The microstructures of AA7050 and AA7075 alloys in L-T orientation are shown in Figure 3. The microstructures mainly consist of equiaxed grains and some elongated grains in rolling or extrusion direction, with the areas of partial recrystallized grains where coarse intermetallic (IM) particles are mostly found. In L-T orientation, average grain area is 10×4 μm2 in AA7050 and 45×12 μm2 in AA7075. The presence of coarse intermetallic particles in recrystallized grains location suggests that the recrystallization has occurred mainly with particle stimulated nucleation (PSN) mechanism which is also stated by other researchers [15, 20, 3638]. However, small precipitates (particularly Al3Zr) in some areas have prohibited the recrystallization to develop. Deshpande et al. [24] have also mentioned that presence of Zr in AA7050 leads to formation of the Al3Zr dispersoids which retard the recrystallization process. Cvijović et al. [39], in studies on microstructural dependence of fracture toughness in high-strength 7xxx forging alloys, have also pointed out to the unrecrystallized grain structure due to appreciable amounts of Cr, Mn and Zr which are known to be efficient in the formation of dispersoids as recrystallization inhibitors. It is stated that, in 7075 aluminum alloy, Al12Mg2Cr is a common dispersoid [40]. The voids of both alloys, which are evident on micrographs in BS mood, are presented in Figure 4. In these micrographs, precipitates are appeared white, voids black and the matrix gray. The density of voids was determined 0.9 and 1.7% in AA7050 and AA7075, correspondingly. Regarding the less amounts of voids in comparison to precipitates, they may have far less important role in crack initiation process. Nevertheless, there is also a possibility for partly void formation in the polishing practice. In general, microstructural features affect some mechanical properties of 7xxx series alloys such as strength, fracture toughness as well as corrosion resistance. Therefore, the properties of the heat-treated 7xxx series aluminum alloys depend on grain size, void content, as well as dispersoids, intermetallic (IM) compounds, constituent particles, the matrix precipitates (MPs), grain boundary precipitates (GBPs) and precipitate-free zones (PFZs) [41]. According to the selected optimized process of heat treatment, the combined properties can be obtained by the cooperation of the above-mentioned microstructural features. The microstructures of two popular 7xxx series aluminum alloys, i.e., AA7050 and AA7075, after multistage T73651 and single-stage T6 precipitation hardening (age hardening) heat treatments include fine and coarse precipitates which are evident on the as-polished micrographs in Figure 5. The results of EDAX studies on fracture surfaces, which have been reported elsewhere [42], showed that besides stable phase (MgZn2), the coarse intermetallic particles can be Al7Cu2Fe, Al(Fe,Mn)Si, Al2CuMg and Al2Cu, Mg2Si, Al2CuMg in AA7050 and AA7075, respectively. Xie et al. [16] have found Sigma (Al,-Cu,Zn)2Mg, S (Al2MgCu), θ (Al2Cu), Mg2Si, Al7Cu2Fe and Al13Fe4 in the structure of solidified aluminum 7050 alloy. According to Srivatsan [26] work, the intermediate η′ (MgZn2) precipitate is the most important strengthening phase in age hardenable Al-Zn-Mg 7xxx series alloys, whereas the β′ (Al3Zr) dispersoids (f.c.c.-based L1 structure) appear due to the presence of the grain-refining element zirconium, hinders the recrystallization. According to SEM/EDS studies of Cvijović et al. [39] on overaged 7000 alloy forgings, the coarse IM particles, aligned in the direction of prevailing deformation, are η-Mg(Zn,Cu,Al)2, S-Al2CuMg associated with Zn, Mg2Si (as soluble IMs) and Al3(Cu, Fe,Mn), Al7Cu2Fe, plus a little of Al7(Cu, Fe,Mn,Cr) (as insoluble IMs). Andreatta [5] has also concluded that the most abundant intermetallics in AA7075 are the Cu- and Fe-rich intermetallics such as Al7Cu2Fe and (Al,Cu)6(Fe,Cu), while the Mg2Si intermetallic is present in smaller quantity.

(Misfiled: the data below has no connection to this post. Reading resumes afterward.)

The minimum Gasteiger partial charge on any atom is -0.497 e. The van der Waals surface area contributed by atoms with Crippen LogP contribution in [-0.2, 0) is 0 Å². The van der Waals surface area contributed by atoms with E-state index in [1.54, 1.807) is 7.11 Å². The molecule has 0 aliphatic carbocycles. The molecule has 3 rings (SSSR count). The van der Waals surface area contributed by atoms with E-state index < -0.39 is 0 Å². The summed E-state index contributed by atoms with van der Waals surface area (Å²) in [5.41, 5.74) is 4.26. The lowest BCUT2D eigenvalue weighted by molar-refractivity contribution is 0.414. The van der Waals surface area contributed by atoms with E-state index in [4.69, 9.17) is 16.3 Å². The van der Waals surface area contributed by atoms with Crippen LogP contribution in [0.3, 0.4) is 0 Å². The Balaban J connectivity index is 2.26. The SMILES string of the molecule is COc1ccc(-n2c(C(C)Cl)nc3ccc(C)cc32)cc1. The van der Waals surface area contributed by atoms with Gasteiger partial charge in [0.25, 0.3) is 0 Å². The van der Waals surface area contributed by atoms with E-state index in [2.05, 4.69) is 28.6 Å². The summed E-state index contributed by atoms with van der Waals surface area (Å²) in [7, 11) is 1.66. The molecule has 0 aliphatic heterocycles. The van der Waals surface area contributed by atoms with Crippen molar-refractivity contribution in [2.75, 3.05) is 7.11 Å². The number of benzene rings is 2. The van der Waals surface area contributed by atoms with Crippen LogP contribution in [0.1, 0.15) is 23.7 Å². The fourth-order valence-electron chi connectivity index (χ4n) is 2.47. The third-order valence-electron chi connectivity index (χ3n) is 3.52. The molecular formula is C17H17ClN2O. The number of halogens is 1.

Figure 3.